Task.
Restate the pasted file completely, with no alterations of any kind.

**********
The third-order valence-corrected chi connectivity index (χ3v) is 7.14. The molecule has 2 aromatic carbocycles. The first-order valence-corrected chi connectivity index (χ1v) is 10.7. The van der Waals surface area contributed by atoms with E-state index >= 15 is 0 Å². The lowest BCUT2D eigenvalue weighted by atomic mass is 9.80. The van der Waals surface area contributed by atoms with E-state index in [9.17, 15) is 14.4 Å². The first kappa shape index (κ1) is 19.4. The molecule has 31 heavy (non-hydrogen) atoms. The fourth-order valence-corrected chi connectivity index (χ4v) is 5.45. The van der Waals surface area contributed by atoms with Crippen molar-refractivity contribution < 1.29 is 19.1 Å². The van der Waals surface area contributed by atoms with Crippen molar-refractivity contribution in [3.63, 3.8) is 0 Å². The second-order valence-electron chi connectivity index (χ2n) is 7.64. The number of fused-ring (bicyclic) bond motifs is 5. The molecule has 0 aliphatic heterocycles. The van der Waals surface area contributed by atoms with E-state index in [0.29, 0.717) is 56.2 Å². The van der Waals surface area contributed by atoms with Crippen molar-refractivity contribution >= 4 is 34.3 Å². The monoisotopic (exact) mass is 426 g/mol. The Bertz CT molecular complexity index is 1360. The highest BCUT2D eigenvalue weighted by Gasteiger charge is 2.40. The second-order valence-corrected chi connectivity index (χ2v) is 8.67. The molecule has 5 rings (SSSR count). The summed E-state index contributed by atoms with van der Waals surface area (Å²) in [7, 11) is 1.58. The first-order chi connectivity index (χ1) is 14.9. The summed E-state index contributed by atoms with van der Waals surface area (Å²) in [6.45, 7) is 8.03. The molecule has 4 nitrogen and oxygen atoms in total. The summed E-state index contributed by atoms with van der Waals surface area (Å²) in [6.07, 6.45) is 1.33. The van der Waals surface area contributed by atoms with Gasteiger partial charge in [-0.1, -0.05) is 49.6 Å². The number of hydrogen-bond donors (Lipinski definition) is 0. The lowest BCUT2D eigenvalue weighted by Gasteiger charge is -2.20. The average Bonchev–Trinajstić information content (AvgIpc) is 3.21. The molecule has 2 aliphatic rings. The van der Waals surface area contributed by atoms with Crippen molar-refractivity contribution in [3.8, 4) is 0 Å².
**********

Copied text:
The third-order valence-corrected chi connectivity index (χ3v) is 7.14. The molecule has 2 aromatic carbocycles. The first-order valence-corrected chi connectivity index (χ1v) is 10.7. The van der Waals surface area contributed by atoms with E-state index >= 15 is 0 Å². The lowest BCUT2D eigenvalue weighted by atomic mass is 9.80. The van der Waals surface area contributed by atoms with E-state index in [9.17, 15) is 14.4 Å². The first kappa shape index (κ1) is 19.4. The molecule has 31 heavy (non-hydrogen) atoms. The fourth-order valence-corrected chi connectivity index (χ4v) is 5.45. The van der Waals surface area contributed by atoms with Crippen molar-refractivity contribution < 1.29 is 19.1 Å². The van der Waals surface area contributed by atoms with Crippen molar-refractivity contribution in [3.63, 3.8) is 0 Å². The second-order valence-electron chi connectivity index (χ2n) is 7.64. The number of fused-ring (bicyclic) bond motifs is 5. The molecule has 0 aliphatic heterocycles. The van der Waals surface area contributed by atoms with E-state index in [0.29, 0.717) is 56.2 Å². The van der Waals surface area contributed by atoms with Crippen molar-refractivity contribution >= 4 is 34.3 Å². The monoisotopic (exact) mass is 426 g/mol. The Bertz CT molecular complexity index is 1360. The highest BCUT2D eigenvalue weighted by Gasteiger charge is 2.40. The second-order valence-corrected chi connectivity index (χ2v) is 8.67. The molecule has 5 rings (SSSR count). The summed E-state index contributed by atoms with van der Waals surface area (Å²) in [7, 11) is 1.58. The first-order chi connectivity index (χ1) is 14.9. The summed E-state index contributed by atoms with van der Waals surface area (Å²) in [6.45, 7) is 8.03. The molecule has 4 nitrogen and oxygen atoms in total. The summed E-state index contributed by atoms with van der Waals surface area (Å²) in [6.07, 6.45) is 1.33. The van der Waals surface area contributed by atoms with Gasteiger partial charge in [-0.1, -0.05) is 49.6 Å². The number of hydrogen-bond donors (Lipinski definition) is 0. The lowest BCUT2D eigenvalue weighted by Gasteiger charge is -2.20. The average Bonchev–Trinajstić information content (AvgIpc) is 3.21. The molecule has 2 aliphatic rings. The van der Waals surface area contributed by atoms with Crippen molar-refractivity contribution in [3.8, 4) is 0 Å².